The examination Stiglitz subjects the crisis to is frank and unsparing, and he is not shy about naming names where he feels it is appropriate: Tim Geithner and Larry Summers, Obama’s top economics men, come in for as much criticism as Alan Greenspan for the role he played during the Bush years. But the book is not all explanation and attribution of culpability. It also strongly argues a case for what should be done next. Foremost among the proposals is a fully global and transparent system of financial regulation that tackles such big problems as the incentive schemes which lead to undue risk-taking, gambling and short-termism, as well as the question of whether the world can continue to afford too-big-to-fail financial institutions.
Although the G-20 as a collective body, and governments individually, have so far done too little to address these questions, says Stiglitz, doing so will eventually prove inevitable. “September 15, 2008, the date that Lehman Brothers collapsed, may be to market fundamentalism (the notion that unfettered markets, all by themselves, can ensure economic prosperity and growth) what the fall of the Berlin Wall was to communism. The problems with the ideology were known before that date, but afterward no one could really defend it.” Market fundamentalism never served the poor well; now it has threatened hundreds of millions more with poverty, and cost the world economy dear. In Stiglitz’s emphatic view a small adjustment to the system is not the answer. So far all that has happened, he says, is that to keep things from getting worse “we called in the plumbers who installed the plumbing” (and they have “overcharged us for the repair”). This does not seem to augur well for sufficiently radical reform; but it will have to come. And it must include breaking up those too-big-to-fail banks, curbing excesses of leverage, curbing outsized bonuses rewarding outsized risk, and putting an end to “over-the-counter derivatives.”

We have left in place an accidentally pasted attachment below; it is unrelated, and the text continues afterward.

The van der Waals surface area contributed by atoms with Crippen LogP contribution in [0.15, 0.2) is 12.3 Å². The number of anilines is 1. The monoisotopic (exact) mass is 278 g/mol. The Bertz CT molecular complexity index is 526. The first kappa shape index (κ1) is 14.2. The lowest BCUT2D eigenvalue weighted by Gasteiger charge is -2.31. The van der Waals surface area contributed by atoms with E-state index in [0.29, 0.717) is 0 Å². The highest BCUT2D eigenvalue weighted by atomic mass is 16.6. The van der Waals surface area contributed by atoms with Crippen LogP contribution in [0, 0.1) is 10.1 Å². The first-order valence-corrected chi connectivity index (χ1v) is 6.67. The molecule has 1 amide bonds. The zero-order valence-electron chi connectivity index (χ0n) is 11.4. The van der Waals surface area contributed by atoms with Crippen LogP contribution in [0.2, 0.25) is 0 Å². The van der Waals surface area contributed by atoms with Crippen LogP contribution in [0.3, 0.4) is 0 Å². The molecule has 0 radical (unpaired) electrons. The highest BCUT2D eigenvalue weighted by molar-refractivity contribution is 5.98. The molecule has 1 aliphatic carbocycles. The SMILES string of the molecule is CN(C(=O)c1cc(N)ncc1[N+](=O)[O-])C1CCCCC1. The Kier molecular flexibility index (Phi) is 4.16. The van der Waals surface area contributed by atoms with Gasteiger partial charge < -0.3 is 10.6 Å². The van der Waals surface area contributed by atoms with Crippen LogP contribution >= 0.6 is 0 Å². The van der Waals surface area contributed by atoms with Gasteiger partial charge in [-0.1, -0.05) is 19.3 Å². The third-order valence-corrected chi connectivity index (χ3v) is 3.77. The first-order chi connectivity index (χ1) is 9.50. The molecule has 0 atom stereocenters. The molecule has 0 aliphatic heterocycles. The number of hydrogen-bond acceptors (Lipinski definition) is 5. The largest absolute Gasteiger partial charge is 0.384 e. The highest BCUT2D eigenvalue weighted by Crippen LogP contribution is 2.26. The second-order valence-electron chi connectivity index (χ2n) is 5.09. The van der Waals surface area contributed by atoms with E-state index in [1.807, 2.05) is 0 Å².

There has been a rash of books since the crisis began, but this one has the most distinguished author, the clearest prose, and the most authoritative and uncompromising take on matters. Stiglitz’s prescriptions for the future are convincing, and everything he says is leavened by an admirable concern for the ordinary men and women who are the true victims of the bankers’ greed and unaccountability, and the lack of protection afforded them by regulation. The fact that Stiglitz has for years been warning that the free-for-all financial system was heading for trouble adds weight and value to all he says. If one had to choose a single must-read about the great economic crisis of our times, this would be it.